For a few few years I never asked myself this question. Whenever I saw a turtle, if it seemed to have a greenish tint to its carapace I was happy to think of it as a Green and not let it bother me again. The thing is, that’s not the answer at all.
I later leaned that the best way to ID a Green and tell it apart from a Hawksbill (These are the two species I mainly encounter), is to look at the scales on the turtles’ heads, specifically the ones between the eyes known as the prefrontals.
A Green has a one pair and a Hawksbill has two. A Hawksbill also has pointy costal scutes on its carapace, these are the ones in the middle, both species have four, which helps you separate them from other species.
Now we’ve got that out of the way, why are they called Green? Well, it’s all to do with their diets. As adults, the Green is a vegetarian, which gives the animal’s body fat a distinct green color. I suspect this naming comes from the days when turtles were much more frequently on the menu.
I came across a Green turtle in the Red Sea, whilst looking for interesting creatures in the seagrass. I assume this animal was used to divers as it took no notice of me or my companions and carried on chomping away.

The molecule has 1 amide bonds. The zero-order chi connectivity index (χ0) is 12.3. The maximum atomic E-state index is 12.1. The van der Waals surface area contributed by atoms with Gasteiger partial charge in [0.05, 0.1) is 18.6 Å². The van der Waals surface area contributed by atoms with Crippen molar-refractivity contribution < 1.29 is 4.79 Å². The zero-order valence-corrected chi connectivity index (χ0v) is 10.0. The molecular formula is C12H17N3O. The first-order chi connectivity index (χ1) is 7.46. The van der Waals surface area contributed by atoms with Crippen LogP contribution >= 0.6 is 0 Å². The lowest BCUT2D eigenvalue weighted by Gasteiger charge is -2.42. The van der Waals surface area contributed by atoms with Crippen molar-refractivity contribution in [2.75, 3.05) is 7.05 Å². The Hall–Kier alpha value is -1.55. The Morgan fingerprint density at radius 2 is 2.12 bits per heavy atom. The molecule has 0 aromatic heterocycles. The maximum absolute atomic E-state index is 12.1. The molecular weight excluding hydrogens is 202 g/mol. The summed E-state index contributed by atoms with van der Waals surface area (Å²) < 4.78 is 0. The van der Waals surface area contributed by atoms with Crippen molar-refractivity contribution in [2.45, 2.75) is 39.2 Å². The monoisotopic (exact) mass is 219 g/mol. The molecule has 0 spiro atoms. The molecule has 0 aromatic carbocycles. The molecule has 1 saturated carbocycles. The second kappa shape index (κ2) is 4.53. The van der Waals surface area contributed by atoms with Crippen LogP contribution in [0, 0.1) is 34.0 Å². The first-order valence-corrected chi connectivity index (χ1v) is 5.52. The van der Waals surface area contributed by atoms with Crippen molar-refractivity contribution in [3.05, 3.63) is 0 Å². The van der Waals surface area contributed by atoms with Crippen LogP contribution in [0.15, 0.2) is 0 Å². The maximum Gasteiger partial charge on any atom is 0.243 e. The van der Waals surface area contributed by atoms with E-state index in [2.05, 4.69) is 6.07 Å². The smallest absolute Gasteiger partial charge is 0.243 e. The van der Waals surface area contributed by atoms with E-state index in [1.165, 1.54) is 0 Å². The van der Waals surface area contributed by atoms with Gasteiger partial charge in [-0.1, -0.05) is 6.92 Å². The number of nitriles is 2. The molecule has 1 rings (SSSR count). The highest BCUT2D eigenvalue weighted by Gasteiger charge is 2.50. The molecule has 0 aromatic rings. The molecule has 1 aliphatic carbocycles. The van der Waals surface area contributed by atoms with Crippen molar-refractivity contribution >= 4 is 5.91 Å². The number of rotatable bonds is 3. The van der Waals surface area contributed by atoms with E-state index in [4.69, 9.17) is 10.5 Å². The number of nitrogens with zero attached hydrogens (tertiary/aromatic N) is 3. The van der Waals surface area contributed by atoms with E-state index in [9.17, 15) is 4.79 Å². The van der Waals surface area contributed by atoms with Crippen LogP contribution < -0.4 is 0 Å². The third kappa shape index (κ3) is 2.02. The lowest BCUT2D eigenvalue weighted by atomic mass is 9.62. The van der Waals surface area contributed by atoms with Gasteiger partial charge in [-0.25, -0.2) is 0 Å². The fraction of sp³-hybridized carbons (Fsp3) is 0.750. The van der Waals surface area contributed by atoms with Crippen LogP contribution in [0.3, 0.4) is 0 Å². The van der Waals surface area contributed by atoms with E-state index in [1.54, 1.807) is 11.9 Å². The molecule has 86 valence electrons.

The turtle was utterly focused on eating, ploughing the soft silt away with its front flipper before biting into the seagrass rhizomes and swallowing as much as it could. As you can see, it was ruining the visibility, though this grazing is considered to be of benefit to the seagrass meadow overall.
The fish that is hanging around looking for morsels of food disturbed by the turtle’s foraging is a juvenile Golden Trevally (Gnathanodon speciosus), which is also associated with sharks and some groupers on occasion.